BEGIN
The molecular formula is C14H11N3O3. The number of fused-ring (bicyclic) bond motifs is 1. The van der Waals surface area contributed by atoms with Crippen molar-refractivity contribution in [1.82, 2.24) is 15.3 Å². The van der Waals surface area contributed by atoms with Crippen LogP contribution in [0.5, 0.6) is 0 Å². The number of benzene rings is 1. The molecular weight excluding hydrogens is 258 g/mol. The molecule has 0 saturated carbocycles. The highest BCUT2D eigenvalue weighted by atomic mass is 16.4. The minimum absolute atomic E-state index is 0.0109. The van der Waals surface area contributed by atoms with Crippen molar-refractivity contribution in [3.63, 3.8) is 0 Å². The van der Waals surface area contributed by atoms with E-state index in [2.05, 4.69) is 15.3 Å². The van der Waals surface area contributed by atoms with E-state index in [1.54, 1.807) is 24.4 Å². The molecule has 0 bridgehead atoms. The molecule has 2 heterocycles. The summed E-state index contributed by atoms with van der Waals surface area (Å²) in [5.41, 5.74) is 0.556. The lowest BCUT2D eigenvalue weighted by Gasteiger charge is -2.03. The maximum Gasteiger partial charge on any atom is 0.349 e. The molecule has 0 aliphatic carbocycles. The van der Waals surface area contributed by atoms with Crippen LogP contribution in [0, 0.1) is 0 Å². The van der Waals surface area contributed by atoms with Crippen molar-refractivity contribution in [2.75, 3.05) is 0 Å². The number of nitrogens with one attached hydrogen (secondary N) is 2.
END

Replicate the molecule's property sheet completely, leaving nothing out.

The molecular formula is C14H11N3O3. The number of fused-ring (bicyclic) bond motifs is 1. The van der Waals surface area contributed by atoms with Crippen molar-refractivity contribution in [1.82, 2.24) is 15.3 Å². The van der Waals surface area contributed by atoms with Crippen LogP contribution in [0.5, 0.6) is 0 Å². The number of benzene rings is 1. The molecular weight excluding hydrogens is 258 g/mol. The molecule has 0 saturated carbocycles. The highest BCUT2D eigenvalue weighted by atomic mass is 16.4. The minimum absolute atomic E-state index is 0.0109. The van der Waals surface area contributed by atoms with Crippen molar-refractivity contribution in [3.63, 3.8) is 0 Å². The van der Waals surface area contributed by atoms with E-state index in [2.05, 4.69) is 15.3 Å². The van der Waals surface area contributed by atoms with E-state index in [1.54, 1.807) is 24.4 Å². The molecule has 0 bridgehead atoms. The molecule has 2 heterocycles. The summed E-state index contributed by atoms with van der Waals surface area (Å²) in [5.41, 5.74) is 0.556. The lowest BCUT2D eigenvalue weighted by Gasteiger charge is -2.03. The maximum Gasteiger partial charge on any atom is 0.349 e. The molecule has 0 aliphatic carbocycles. The van der Waals surface area contributed by atoms with Crippen LogP contribution in [0, 0.1) is 0 Å². The van der Waals surface area contributed by atoms with Crippen molar-refractivity contribution in [2.75, 3.05) is 0 Å². The number of nitrogens with one attached hydrogen (secondary N) is 2.